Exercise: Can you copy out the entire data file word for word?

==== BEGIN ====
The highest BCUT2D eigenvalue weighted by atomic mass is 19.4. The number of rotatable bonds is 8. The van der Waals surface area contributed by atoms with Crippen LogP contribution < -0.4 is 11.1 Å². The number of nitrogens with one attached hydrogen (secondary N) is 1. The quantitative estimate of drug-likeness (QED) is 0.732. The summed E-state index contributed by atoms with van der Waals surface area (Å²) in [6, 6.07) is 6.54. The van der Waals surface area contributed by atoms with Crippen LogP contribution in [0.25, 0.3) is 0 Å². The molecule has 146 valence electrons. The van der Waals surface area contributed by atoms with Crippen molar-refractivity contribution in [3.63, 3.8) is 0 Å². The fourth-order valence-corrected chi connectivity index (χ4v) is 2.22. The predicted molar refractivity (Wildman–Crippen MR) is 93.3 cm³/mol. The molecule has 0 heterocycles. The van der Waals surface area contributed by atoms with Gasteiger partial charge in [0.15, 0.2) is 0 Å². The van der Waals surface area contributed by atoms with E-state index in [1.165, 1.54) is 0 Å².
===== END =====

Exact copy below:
The highest BCUT2D eigenvalue weighted by atomic mass is 19.4. The number of rotatable bonds is 8. The van der Waals surface area contributed by atoms with Crippen LogP contribution < -0.4 is 11.1 Å². The number of nitrogens with one attached hydrogen (secondary N) is 1. The quantitative estimate of drug-likeness (QED) is 0.732. The summed E-state index contributed by atoms with van der Waals surface area (Å²) in [6, 6.07) is 6.54. The van der Waals surface area contributed by atoms with Crippen LogP contribution in [0.25, 0.3) is 0 Å². The molecule has 146 valence electrons. The van der Waals surface area contributed by atoms with Crippen molar-refractivity contribution in [3.63, 3.8) is 0 Å². The fourth-order valence-corrected chi connectivity index (χ4v) is 2.22. The predicted molar refractivity (Wildman–Crippen MR) is 93.3 cm³/mol. The molecule has 0 heterocycles. The van der Waals surface area contributed by atoms with Gasteiger partial charge in [0.15, 0.2) is 0 Å². The van der Waals surface area contributed by atoms with E-state index in [1.165, 1.54) is 0 Å².